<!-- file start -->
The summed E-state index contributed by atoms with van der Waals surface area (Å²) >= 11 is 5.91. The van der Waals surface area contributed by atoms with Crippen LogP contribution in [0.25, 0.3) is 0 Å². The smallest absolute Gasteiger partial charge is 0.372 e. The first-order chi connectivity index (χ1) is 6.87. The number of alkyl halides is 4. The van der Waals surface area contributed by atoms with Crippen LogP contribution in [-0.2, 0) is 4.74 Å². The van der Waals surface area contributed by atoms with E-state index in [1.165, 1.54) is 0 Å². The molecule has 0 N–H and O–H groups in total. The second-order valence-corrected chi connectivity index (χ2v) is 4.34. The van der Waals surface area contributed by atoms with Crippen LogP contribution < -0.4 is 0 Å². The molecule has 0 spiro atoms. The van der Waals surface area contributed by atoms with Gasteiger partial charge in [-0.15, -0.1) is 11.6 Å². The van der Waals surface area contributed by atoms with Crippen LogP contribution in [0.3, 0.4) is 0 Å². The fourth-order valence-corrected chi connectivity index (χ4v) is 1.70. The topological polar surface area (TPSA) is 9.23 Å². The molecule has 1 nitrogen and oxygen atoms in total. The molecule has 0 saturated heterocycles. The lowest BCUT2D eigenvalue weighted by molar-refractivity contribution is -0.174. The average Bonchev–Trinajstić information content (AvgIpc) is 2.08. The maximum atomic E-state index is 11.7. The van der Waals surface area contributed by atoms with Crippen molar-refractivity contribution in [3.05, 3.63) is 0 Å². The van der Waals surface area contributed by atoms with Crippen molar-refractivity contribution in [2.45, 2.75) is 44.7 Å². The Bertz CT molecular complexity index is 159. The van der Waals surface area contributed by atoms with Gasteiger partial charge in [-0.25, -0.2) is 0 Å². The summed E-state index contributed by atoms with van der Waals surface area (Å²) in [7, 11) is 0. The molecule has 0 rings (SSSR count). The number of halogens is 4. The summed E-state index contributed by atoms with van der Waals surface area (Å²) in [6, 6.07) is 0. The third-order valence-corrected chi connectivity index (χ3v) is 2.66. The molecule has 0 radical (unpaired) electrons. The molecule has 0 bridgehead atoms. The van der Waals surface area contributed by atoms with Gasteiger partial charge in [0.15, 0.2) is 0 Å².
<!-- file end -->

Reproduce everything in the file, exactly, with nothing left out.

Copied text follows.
The summed E-state index contributed by atoms with van der Waals surface area (Å²) >= 11 is 5.91. The van der Waals surface area contributed by atoms with Crippen LogP contribution in [0.25, 0.3) is 0 Å². The smallest absolute Gasteiger partial charge is 0.372 e. The first-order chi connectivity index (χ1) is 6.87. The number of alkyl halides is 4. The van der Waals surface area contributed by atoms with Crippen LogP contribution in [-0.2, 0) is 4.74 Å². The van der Waals surface area contributed by atoms with E-state index in [1.165, 1.54) is 0 Å². The molecule has 0 N–H and O–H groups in total. The second-order valence-corrected chi connectivity index (χ2v) is 4.34. The van der Waals surface area contributed by atoms with Crippen LogP contribution < -0.4 is 0 Å². The molecule has 0 spiro atoms. The van der Waals surface area contributed by atoms with Gasteiger partial charge in [-0.15, -0.1) is 11.6 Å². The van der Waals surface area contributed by atoms with Crippen LogP contribution in [0.3, 0.4) is 0 Å². The fourth-order valence-corrected chi connectivity index (χ4v) is 1.70. The topological polar surface area (TPSA) is 9.23 Å². The molecule has 1 nitrogen and oxygen atoms in total. The molecule has 0 saturated heterocycles. The lowest BCUT2D eigenvalue weighted by molar-refractivity contribution is -0.174. The average Bonchev–Trinajstić information content (AvgIpc) is 2.08. The maximum atomic E-state index is 11.7. The van der Waals surface area contributed by atoms with Crippen molar-refractivity contribution in [3.05, 3.63) is 0 Å². The van der Waals surface area contributed by atoms with Crippen molar-refractivity contribution in [2.45, 2.75) is 44.7 Å². The Bertz CT molecular complexity index is 159. The van der Waals surface area contributed by atoms with Gasteiger partial charge in [-0.25, -0.2) is 0 Å². The summed E-state index contributed by atoms with van der Waals surface area (Å²) in [7, 11) is 0. The molecule has 0 rings (SSSR count). The number of halogens is 4. The summed E-state index contributed by atoms with van der Waals surface area (Å²) in [6, 6.07) is 0. The third-order valence-corrected chi connectivity index (χ3v) is 2.66. The molecule has 0 radical (unpaired) electrons. The molecule has 0 bridgehead atoms. The van der Waals surface area contributed by atoms with Gasteiger partial charge in [0.15, 0.2) is 0 Å².